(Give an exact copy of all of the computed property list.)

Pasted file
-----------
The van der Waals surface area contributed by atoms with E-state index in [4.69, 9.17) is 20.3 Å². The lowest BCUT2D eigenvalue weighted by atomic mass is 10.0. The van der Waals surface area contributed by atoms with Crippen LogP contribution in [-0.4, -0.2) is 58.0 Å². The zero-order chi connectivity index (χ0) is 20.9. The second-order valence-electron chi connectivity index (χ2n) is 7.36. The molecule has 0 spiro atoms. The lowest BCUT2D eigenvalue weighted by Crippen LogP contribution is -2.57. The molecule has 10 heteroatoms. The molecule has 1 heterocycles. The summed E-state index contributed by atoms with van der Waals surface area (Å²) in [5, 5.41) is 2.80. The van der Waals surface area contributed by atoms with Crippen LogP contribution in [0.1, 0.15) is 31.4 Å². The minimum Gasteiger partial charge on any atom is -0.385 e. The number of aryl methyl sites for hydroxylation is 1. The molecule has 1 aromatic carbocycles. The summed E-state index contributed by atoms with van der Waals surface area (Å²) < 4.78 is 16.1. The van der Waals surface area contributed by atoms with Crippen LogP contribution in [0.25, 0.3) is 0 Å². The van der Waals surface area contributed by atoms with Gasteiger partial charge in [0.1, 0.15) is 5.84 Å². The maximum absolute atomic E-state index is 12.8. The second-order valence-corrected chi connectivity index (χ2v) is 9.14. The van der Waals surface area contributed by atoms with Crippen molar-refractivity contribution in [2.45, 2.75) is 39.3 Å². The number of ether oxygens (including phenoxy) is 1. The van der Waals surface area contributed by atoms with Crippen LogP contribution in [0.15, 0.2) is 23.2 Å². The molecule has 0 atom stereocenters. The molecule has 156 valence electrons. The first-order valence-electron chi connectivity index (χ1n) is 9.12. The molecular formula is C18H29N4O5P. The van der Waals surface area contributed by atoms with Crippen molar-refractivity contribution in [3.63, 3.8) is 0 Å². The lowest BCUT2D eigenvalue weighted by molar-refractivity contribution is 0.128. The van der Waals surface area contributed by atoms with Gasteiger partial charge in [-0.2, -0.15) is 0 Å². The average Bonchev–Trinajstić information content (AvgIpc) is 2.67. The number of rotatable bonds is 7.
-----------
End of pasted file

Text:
The van der Waals surface area contributed by atoms with E-state index in [4.69, 9.17) is 20.3 Å². The lowest BCUT2D eigenvalue weighted by atomic mass is 10.0. The van der Waals surface area contributed by atoms with Crippen LogP contribution in [-0.4, -0.2) is 58.0 Å². The zero-order chi connectivity index (χ0) is 20.9. The second-order valence-electron chi connectivity index (χ2n) is 7.36. The molecule has 0 spiro atoms. The lowest BCUT2D eigenvalue weighted by Crippen LogP contribution is -2.57. The molecule has 10 heteroatoms. The molecule has 1 heterocycles. The summed E-state index contributed by atoms with van der Waals surface area (Å²) in [5, 5.41) is 2.80. The van der Waals surface area contributed by atoms with Crippen LogP contribution in [0.1, 0.15) is 31.4 Å². The minimum Gasteiger partial charge on any atom is -0.385 e. The number of aryl methyl sites for hydroxylation is 1. The molecule has 1 aromatic carbocycles. The summed E-state index contributed by atoms with van der Waals surface area (Å²) < 4.78 is 16.1. The van der Waals surface area contributed by atoms with Crippen LogP contribution in [0.25, 0.3) is 0 Å². The van der Waals surface area contributed by atoms with Gasteiger partial charge in [0.1, 0.15) is 5.84 Å². The maximum absolute atomic E-state index is 12.8. The second-order valence-corrected chi connectivity index (χ2v) is 9.14. The van der Waals surface area contributed by atoms with Crippen molar-refractivity contribution in [2.45, 2.75) is 39.3 Å². The number of ether oxygens (including phenoxy) is 1. The van der Waals surface area contributed by atoms with Crippen LogP contribution in [0.15, 0.2) is 23.2 Å². The molecule has 0 atom stereocenters. The molecule has 156 valence electrons. The first-order valence-electron chi connectivity index (χ1n) is 9.12. The molecular formula is C18H29N4O5P. The van der Waals surface area contributed by atoms with Crippen molar-refractivity contribution in [3.63, 3.8) is 0 Å². The lowest BCUT2D eigenvalue weighted by molar-refractivity contribution is 0.128. The van der Waals surface area contributed by atoms with Gasteiger partial charge in [-0.2, -0.15) is 0 Å². The average Bonchev–Trinajstić information content (AvgIpc) is 2.67. The number of rotatable bonds is 7.